Growing and Using Echinacea and Coneflowers
By Adrianne Lake
Echinacea is a robust perennial flower with herbaceous foliage. A member of the daisy family, it sports single flowers about three inches wide on a sturdy stem and usually grows from two to four feet high.
The flowers, which are highly attractive to butterflies and bees, come in shades of lavender, pink, white, off-white, magenta, and yellow. In the home garden, however, echinacea blooms seen most often are rose-pink, or light violet to a darker purple, being commonly known as purple coneflowers. The flowers are vibrant with a large, cone-like red/orange center and petals that range from horizontal or flat to drooping away from the cone center.
Landscape and Decorative Uses of Echinacea
Echinacea is a North American native that is popular with many gardeners due to its hardy nature and striking appeal. Purple coneflowers last about a week in a vase and dry well, making them useful for bouquets and ornamental wreaths.
Echinacea is also found in the wild, although you should take care not to pluck any wild purple coneflower as some species are classified as endangered.
This herbaceous plant is easy to sow, cultivate, maintain, and divide. It makes a nice addition to any border or flower garden, blooming throughout the summer. The seed heads look attractive in the fall and winter and offer a feast for the birds. Good companion plants include the shasta daisy, bee balm, liatris or perennial phlox. In a meadow or prairie garden, try growing echinacea with native or ornamental grasses, goldenrod, butterfly weed and poppies.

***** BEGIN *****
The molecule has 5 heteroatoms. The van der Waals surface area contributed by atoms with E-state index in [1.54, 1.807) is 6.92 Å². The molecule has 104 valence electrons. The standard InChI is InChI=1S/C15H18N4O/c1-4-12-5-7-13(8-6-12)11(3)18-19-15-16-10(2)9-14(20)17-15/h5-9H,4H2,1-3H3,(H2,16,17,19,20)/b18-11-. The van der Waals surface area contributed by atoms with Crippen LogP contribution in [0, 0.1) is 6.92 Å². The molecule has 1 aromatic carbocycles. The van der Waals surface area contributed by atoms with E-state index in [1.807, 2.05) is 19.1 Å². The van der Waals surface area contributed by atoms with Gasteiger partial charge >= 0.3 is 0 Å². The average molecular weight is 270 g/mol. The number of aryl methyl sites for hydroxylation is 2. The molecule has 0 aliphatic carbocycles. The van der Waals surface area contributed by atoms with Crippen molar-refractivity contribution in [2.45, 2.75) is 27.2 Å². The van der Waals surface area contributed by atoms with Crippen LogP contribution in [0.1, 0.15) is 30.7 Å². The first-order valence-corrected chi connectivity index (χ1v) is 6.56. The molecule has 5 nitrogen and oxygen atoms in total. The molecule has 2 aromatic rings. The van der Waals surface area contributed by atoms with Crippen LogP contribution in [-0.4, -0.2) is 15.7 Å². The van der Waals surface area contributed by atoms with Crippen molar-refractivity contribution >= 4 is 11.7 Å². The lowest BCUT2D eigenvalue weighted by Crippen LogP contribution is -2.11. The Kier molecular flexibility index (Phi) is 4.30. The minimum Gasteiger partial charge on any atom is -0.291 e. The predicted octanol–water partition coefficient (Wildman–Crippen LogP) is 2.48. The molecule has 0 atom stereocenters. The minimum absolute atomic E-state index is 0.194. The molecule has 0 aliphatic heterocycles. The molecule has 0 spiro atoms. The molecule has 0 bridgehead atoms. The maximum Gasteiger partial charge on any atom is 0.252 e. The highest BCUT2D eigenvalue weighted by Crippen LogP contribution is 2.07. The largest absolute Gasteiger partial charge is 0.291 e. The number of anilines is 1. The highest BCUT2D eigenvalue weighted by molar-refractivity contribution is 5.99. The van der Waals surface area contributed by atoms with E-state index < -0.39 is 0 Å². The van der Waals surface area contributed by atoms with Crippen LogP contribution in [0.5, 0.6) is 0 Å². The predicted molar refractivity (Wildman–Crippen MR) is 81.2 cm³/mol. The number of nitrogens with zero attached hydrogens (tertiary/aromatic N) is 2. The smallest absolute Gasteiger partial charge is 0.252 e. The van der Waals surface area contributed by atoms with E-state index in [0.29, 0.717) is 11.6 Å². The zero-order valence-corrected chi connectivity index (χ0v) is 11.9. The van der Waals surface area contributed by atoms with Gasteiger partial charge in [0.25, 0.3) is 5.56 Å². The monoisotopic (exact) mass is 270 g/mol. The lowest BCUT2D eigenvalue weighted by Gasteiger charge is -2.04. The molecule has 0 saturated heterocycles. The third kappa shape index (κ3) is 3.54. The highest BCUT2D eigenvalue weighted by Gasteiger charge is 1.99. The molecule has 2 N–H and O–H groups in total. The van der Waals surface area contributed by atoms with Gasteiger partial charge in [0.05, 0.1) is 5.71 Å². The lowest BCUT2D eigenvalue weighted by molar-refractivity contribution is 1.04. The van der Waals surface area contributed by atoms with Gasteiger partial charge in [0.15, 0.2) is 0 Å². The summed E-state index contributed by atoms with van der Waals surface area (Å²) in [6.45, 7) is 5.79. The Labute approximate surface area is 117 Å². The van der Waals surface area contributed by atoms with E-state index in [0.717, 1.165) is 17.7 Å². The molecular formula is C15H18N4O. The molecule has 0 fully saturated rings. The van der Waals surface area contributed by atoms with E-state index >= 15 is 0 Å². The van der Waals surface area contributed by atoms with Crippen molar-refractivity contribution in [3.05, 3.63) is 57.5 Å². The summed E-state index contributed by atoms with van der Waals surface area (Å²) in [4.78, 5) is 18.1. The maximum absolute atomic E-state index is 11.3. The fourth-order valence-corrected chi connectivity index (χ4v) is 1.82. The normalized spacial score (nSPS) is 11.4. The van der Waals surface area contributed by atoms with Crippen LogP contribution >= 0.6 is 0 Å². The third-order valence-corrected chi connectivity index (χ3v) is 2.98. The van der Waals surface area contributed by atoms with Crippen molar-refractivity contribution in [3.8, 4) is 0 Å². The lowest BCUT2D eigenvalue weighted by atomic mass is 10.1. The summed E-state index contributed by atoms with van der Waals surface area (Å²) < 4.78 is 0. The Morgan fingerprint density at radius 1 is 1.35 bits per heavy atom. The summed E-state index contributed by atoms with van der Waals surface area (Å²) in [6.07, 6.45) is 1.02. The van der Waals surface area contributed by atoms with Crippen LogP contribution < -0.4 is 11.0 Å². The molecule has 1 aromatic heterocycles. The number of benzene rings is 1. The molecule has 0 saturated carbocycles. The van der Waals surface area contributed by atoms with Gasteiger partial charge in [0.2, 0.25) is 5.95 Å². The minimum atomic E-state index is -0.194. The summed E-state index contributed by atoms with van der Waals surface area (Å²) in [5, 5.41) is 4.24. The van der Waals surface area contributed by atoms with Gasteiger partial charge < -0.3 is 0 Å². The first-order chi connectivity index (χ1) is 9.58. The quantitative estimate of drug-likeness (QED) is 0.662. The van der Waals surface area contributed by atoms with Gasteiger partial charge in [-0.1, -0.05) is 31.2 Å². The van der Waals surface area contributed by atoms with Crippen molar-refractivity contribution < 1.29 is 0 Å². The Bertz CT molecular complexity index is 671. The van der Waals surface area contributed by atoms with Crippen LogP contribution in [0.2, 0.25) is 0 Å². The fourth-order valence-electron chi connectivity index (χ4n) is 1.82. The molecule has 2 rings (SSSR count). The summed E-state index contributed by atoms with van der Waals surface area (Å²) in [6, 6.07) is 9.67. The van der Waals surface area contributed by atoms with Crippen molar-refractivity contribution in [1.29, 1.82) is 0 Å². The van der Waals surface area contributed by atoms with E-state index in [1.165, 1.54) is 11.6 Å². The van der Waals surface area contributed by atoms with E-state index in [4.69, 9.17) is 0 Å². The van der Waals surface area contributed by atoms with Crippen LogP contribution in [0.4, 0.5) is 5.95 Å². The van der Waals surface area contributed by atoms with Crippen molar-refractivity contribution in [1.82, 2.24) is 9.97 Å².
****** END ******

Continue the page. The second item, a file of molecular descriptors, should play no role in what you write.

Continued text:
How to Grow Purple Coneflowers and Echinacea
– planting and cultivation tips
Purple coneflowers prefer full sun to partial shade and soil that is fertile and well drained. It blooms from June to October. Since echinacea takes more than a year to fully mature, it is best to purchase echinacea plants in the spring, choosing healthy specimens with buds and new growth. Dig a hole twice the size of the pot, and apply a little fertilizer. Place the plant in the hole, making sure it is not any deeper than it was in the pot. Place plants about a foot apart and cover with soil. Water well until the plants are established.
Purple coneflower handles drought well, but prefers moist soil. Cutting back the stems after flowering prevents self-seeding and encourages more blooms.
How to Propagate Echinacea or Purple Coneflower
– growing from seed and others methods of propagation
Growing purple coneflower from seed is fairly easy and simple; you may even get volunteer plants from self-seeding. If you’re using new seeds, however, placing the seeds in the fridge for a week may help germination. Plant the seeds in early spring or just before the last frost in the fall. Place the seeds on the soil surface, and cover with ¼ inch of soil. Space the seeds about an inch apart. Germination occurs in 15-30 days. Some types of echinacea seeds like a dark environment, others a light one. The most common type of purple coneflower, E. purpurea, prefers a dark climate. As the plants get taller, space them about a foot apart. Water the seedlings regularly until the plants are well established. Follow up with weekly watering if rain is scarce. Collecting seeds from purple coneflowers is also easy. Simply shake them from the flower in the fall after blooming has ceased.